A father may turn his back on his child; brothers and sisters may become inveterate enemies; husbands may desert their wives and wives their husbands. But a mother's love endures through all; in good repute, in bad repute, in the face of the world's condemnation, a mother still loves on, and still hopes that her child may turn from his evil ways, and repent; still she remembers the infant smiles that once filled her bosom with rapture, the merry laugh, the joyful shout of his childhood, the opening promise of his youth; and she can never be brought to think him all unworthy.
- Washington Irving

o

Maternus

o

"Itachi should be getting home soon…" she murmured absently, then raised her head above the open refrigerator door. "Do you want anything special for dinner?"

There was no answer.

"We'll have leftovers then, Mikoto decided, returning to the refrigerator with a small sigh.

"What was that?" Fugaku asked from the next room, his words accompanied by the soft rustle of papers. Mikoto sighed again. He hadn't even heard her.

"Nothing," she called back. He was going over those reports again; it was something he did that she never quite understood. He went over them all too, both the good and the bad, the failures and the successes. Fugake never referred to them as failures though. He called them unsolved cases, but Mikoto knew they would never be solved. New things always came up, new cases, and the old ones were pushed to the back of the filing cabinet to be looked over only when Fugaku pulled everything out.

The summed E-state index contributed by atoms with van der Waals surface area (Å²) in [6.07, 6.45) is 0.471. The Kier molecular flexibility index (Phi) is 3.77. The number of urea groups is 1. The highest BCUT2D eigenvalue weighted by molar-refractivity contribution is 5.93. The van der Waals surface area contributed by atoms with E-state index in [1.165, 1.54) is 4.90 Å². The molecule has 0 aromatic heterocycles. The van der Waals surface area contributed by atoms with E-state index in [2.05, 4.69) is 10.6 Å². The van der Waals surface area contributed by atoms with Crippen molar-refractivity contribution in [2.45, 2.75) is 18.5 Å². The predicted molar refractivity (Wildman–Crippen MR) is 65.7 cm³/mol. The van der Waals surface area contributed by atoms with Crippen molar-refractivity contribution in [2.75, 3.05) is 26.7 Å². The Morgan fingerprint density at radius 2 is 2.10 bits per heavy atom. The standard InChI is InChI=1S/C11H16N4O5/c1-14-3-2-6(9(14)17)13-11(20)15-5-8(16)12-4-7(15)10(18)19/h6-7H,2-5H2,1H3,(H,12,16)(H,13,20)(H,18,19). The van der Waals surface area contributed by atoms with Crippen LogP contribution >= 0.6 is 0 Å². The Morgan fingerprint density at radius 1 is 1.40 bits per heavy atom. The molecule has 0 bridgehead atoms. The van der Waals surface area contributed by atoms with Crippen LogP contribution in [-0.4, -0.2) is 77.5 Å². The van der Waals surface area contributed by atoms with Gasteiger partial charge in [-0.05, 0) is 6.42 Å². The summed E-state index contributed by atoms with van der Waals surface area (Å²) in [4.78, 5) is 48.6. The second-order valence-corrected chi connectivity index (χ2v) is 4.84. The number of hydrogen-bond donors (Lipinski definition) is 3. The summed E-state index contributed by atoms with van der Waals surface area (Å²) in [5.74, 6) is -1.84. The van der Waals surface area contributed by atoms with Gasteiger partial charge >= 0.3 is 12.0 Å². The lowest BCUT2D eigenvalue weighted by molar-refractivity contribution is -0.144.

Somewhere in that mess of papers, Mikoto thought sadly, was Shisui's case.

They had dragged Itachi off for hours after that, hours of interrogation and questioning in that old police station. Mikoto had sat on the couch, legs curled neatly beneath her, staring into her tea with rumors of shinobi interrogation flitting through her head. They refused to be assuaged until she saw her eldest son safe at home again, and they were the most horrible things… (screws, knives, serrated edges, shining cutting twisting tearing)

Blood, and the screams of her eldest son.

She didn't understand how Fugaku could remain so calm. Wasn't he worried?

They accused Itachi of killing him, and she knew that if they believed it (she didn't) chances were slim she would see her son again. When he'd come through the door unharmed she'd burst into tears. She'd been so relieved… When her tears were under control again, she'd asked him what they'd decided, but Itachi had half-shrugged in that way he had, giving her no way to tell what he thought.